Check Your Fear

In a speech at Dordt University in 2016, Donald Trump promised power for Protestant America. While many would like to believe that he was referring only to the implementation of stricter abortion regulations, the truth is, this promise was about more than that: it was about stoking and harnessing fear to maintain an unjust status quo.

Almost every time in history that religion and political power have mixed, hate has triumphed, because of the two forces, political power will always become the dominant force. Power can manipulate religion, but religion cannot manipulate power. True religion cannot maintain its own existence by feeding on power, but power can be maintained by feeding on religious convictions and, more subtly, by fueling and hoarding the power of fear disguised as religious conviction. 

The Church was not born out of power, but out of powerlessness. Jesus–a helpless baby born in a grimy stable–spent His life ministering to the most vulnerable and marginalized people in His society. Defying all expectations, He did not reign as king of the Jews, nor drive out the Roman occupation. Instead, He wore a crown of thorns and went unresisting to the cross. This is not to say that Christians should stand idly by when it comes to politics. Jesus always acted on injustice. What I am saying is that power should never be the Church’s goal. Anyone who tries to win the Church by offering power wants to win power by offering the Church, and Christians in particular need to be cognizant of what our support is fueling.

Power may look like the way to change the world for Christ, but Christ Himself changed the world through helplessness. I’ve heard it said “the devil hates nothing more than he hates a powerless God.” That is to say, power is the devil’s playground–powers that wield the Bible in one hand more often than not wield hate and fear in the other. When it comes to powerlessness, though, the story is different– there’s absolutely nothing the devil could do to combat Christ’s willing sacrifice.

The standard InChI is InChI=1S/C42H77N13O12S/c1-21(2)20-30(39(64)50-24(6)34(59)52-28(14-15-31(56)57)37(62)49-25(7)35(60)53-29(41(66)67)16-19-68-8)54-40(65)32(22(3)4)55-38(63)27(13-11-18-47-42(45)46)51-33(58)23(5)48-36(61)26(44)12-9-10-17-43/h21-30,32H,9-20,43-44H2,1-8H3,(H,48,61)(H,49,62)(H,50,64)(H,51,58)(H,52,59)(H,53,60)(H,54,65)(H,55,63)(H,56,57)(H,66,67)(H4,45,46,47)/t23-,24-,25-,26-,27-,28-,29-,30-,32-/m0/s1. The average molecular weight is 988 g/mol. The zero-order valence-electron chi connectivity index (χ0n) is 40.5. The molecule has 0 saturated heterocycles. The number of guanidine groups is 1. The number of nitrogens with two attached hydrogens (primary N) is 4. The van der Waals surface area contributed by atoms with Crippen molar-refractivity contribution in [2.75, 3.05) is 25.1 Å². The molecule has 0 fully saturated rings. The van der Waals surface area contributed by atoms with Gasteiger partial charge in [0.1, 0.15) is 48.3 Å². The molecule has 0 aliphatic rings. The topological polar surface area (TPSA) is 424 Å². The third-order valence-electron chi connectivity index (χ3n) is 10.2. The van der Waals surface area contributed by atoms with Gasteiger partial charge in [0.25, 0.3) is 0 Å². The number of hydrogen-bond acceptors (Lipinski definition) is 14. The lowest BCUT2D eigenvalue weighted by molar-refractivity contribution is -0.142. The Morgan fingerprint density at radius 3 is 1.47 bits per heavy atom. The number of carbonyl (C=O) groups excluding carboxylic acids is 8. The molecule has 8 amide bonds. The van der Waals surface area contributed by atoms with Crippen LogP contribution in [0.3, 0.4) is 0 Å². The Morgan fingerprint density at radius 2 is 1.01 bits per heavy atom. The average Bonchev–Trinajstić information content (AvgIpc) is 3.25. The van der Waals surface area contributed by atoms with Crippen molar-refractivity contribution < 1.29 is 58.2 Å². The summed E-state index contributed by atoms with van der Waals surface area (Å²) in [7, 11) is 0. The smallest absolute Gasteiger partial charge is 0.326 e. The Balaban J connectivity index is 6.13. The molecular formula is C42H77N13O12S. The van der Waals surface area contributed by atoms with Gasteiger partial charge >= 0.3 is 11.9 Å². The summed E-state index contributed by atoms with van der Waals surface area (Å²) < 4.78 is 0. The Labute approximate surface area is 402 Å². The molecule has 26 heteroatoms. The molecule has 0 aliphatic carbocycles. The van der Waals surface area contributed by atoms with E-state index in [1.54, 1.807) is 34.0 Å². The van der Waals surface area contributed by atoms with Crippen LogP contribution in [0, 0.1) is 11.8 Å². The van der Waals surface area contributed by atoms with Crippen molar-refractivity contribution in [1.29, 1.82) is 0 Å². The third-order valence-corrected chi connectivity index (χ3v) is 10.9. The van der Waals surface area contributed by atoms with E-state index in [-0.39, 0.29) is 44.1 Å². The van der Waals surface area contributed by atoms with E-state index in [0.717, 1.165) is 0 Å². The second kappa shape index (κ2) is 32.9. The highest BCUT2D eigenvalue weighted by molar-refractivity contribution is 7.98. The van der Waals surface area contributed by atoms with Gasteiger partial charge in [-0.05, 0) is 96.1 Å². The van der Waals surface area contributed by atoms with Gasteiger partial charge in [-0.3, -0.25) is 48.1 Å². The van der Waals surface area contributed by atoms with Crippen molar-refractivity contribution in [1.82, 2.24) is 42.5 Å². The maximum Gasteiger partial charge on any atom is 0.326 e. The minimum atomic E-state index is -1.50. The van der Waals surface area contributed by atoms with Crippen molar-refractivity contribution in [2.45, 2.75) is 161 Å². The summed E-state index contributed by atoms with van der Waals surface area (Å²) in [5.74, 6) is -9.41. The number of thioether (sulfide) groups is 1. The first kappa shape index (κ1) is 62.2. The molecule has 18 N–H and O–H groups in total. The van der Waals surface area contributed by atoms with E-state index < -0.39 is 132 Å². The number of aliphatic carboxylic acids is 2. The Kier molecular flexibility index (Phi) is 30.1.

When politicians call on the Church to defend our beliefs via political power–stirring up images of violence, unrest, and change that will supposedly result if we don’t buy into their control–it is our crucial duty to discern the beneficiary of our fear, and to turn from fear to love. When we are called on to fear our new neighbors because of their race or nation of origin–when we are told that their presence will mean fewer jobs for us, more violence in our neighborhood, or more drugs in our schools–we must be willing to see the manipulative effect of those statistically improbable, anecdotally compelling fears. 

In all things, we must be willing to love before we fear. We must be willing to relinquish our certainty, our privilege, and our power, for the sake of others. We must be willing to see that the systems that work so well for us also work to keep others down–the systems that keep us safe put others in danger. Love is a vulnerable, reckless act, and love drives change. 

Before you run to the promise of power as a way to protect your certainty and your privilege (in the guise of your conviction) from hyperbolic evils, I ask you to always ask who is really benefiting from your fear. Who is getting your vote because you’re afraid of differences? Who are you supporting financially because they will help keep systems in place that benefit you, even if they are harming others? 

The Kingdom of God does not triumph by political power. It triumphs in helplessness, in lowliness, and in uncommon love. It triumphs when fear is overwhelmed by love. 

As students, we are in a unique position to learn not only in our classes but from our community and each other. Many of us grew up believing what our churches and families believed: that the American Church–conflated unflinchingly with conservatism–is at war with all that is other and that we can only triumph by force, but I believe there is another way. I believe politics is not how we achieve faith-based morals but rather one of the ways in which we can express them. 

So how are you going to demonstrate love, humility, and grace this election season–by betting on Donald Trump to restore values to the nation or by advocating for the least of these and voting with them in mind?

Ask yourself what is guiding your political conversations, shaping your opinions, and deciding your vote. Ask yourself who taught you to be afraid and what they’re gaining from your fear.